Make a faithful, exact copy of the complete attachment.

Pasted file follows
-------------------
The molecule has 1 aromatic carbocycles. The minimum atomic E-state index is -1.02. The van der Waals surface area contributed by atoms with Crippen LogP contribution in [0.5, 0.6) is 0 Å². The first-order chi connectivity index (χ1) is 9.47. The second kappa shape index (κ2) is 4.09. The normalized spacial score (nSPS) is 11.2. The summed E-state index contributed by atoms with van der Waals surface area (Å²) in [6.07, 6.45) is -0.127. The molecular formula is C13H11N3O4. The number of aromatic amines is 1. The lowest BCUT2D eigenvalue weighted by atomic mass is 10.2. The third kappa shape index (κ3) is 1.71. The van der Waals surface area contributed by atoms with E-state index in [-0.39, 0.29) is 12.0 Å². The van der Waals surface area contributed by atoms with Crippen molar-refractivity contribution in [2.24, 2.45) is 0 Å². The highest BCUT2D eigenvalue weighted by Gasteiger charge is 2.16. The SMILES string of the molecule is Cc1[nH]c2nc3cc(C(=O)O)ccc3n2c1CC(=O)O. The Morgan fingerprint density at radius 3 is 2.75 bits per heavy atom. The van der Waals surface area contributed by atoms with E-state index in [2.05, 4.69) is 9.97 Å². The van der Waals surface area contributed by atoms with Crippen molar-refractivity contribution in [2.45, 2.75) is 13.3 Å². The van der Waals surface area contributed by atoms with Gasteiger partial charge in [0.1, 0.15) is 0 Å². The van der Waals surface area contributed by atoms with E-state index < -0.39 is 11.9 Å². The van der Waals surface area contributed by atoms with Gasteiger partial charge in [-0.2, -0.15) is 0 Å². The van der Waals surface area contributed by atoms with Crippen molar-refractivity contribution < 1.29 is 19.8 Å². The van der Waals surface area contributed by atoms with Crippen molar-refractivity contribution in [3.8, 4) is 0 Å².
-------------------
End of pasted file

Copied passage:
The molecule has 1 aromatic carbocycles. The minimum atomic E-state index is -1.02. The van der Waals surface area contributed by atoms with Crippen LogP contribution in [0.5, 0.6) is 0 Å². The first-order chi connectivity index (χ1) is 9.47. The second kappa shape index (κ2) is 4.09. The normalized spacial score (nSPS) is 11.2. The summed E-state index contributed by atoms with van der Waals surface area (Å²) in [6.07, 6.45) is -0.127. The molecular formula is C13H11N3O4. The number of aromatic amines is 1. The lowest BCUT2D eigenvalue weighted by atomic mass is 10.2. The third kappa shape index (κ3) is 1.71. The van der Waals surface area contributed by atoms with E-state index in [-0.39, 0.29) is 12.0 Å². The van der Waals surface area contributed by atoms with Crippen molar-refractivity contribution in [2.24, 2.45) is 0 Å². The highest BCUT2D eigenvalue weighted by Gasteiger charge is 2.16. The SMILES string of the molecule is Cc1[nH]c2nc3cc(C(=O)O)ccc3n2c1CC(=O)O. The Morgan fingerprint density at radius 3 is 2.75 bits per heavy atom. The van der Waals surface area contributed by atoms with E-state index in [2.05, 4.69) is 9.97 Å². The van der Waals surface area contributed by atoms with Crippen molar-refractivity contribution in [2.45, 2.75) is 13.3 Å². The van der Waals surface area contributed by atoms with Gasteiger partial charge in [0.1, 0.15) is 0 Å². The van der Waals surface area contributed by atoms with E-state index < -0.39 is 11.9 Å². The van der Waals surface area contributed by atoms with Gasteiger partial charge in [-0.2, -0.15) is 0 Å². The van der Waals surface area contributed by atoms with Crippen molar-refractivity contribution < 1.29 is 19.8 Å². The van der Waals surface area contributed by atoms with Crippen molar-refractivity contribution in [3.8, 4) is 0 Å².